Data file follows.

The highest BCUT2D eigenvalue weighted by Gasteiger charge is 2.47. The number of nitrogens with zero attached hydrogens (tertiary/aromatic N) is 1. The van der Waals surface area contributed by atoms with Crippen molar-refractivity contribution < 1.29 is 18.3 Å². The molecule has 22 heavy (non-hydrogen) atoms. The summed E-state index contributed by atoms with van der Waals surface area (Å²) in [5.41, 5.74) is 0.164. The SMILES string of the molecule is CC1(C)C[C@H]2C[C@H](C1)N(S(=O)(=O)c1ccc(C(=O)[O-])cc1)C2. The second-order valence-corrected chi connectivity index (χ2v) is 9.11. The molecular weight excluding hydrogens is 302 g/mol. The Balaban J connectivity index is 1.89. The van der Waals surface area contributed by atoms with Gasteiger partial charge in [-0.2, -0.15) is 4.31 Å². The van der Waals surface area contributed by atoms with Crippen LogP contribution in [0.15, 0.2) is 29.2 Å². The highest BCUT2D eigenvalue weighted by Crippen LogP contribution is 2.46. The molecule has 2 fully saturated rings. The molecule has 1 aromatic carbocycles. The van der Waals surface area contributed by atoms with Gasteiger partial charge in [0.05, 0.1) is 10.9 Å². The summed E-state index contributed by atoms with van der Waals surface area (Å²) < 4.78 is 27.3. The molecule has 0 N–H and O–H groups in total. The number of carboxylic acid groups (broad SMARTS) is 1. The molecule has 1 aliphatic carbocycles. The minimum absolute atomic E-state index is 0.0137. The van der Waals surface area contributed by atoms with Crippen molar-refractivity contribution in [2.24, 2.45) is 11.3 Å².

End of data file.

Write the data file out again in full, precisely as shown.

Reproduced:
The highest BCUT2D eigenvalue weighted by Gasteiger charge is 2.47. The number of nitrogens with zero attached hydrogens (tertiary/aromatic N) is 1. The van der Waals surface area contributed by atoms with Crippen molar-refractivity contribution < 1.29 is 18.3 Å². The molecule has 22 heavy (non-hydrogen) atoms. The summed E-state index contributed by atoms with van der Waals surface area (Å²) in [5.41, 5.74) is 0.164. The SMILES string of the molecule is CC1(C)C[C@H]2C[C@H](C1)N(S(=O)(=O)c1ccc(C(=O)[O-])cc1)C2. The second-order valence-corrected chi connectivity index (χ2v) is 9.11. The molecular weight excluding hydrogens is 302 g/mol. The Balaban J connectivity index is 1.89. The van der Waals surface area contributed by atoms with Gasteiger partial charge in [-0.2, -0.15) is 4.31 Å². The van der Waals surface area contributed by atoms with Crippen LogP contribution in [0.15, 0.2) is 29.2 Å². The highest BCUT2D eigenvalue weighted by Crippen LogP contribution is 2.46. The molecule has 2 fully saturated rings. The molecule has 1 aromatic carbocycles. The van der Waals surface area contributed by atoms with Gasteiger partial charge in [0.05, 0.1) is 10.9 Å². The summed E-state index contributed by atoms with van der Waals surface area (Å²) < 4.78 is 27.3. The molecule has 0 N–H and O–H groups in total. The number of carboxylic acid groups (broad SMARTS) is 1. The molecule has 1 aliphatic carbocycles. The minimum absolute atomic E-state index is 0.0137. The van der Waals surface area contributed by atoms with Crippen molar-refractivity contribution in [2.24, 2.45) is 11.3 Å².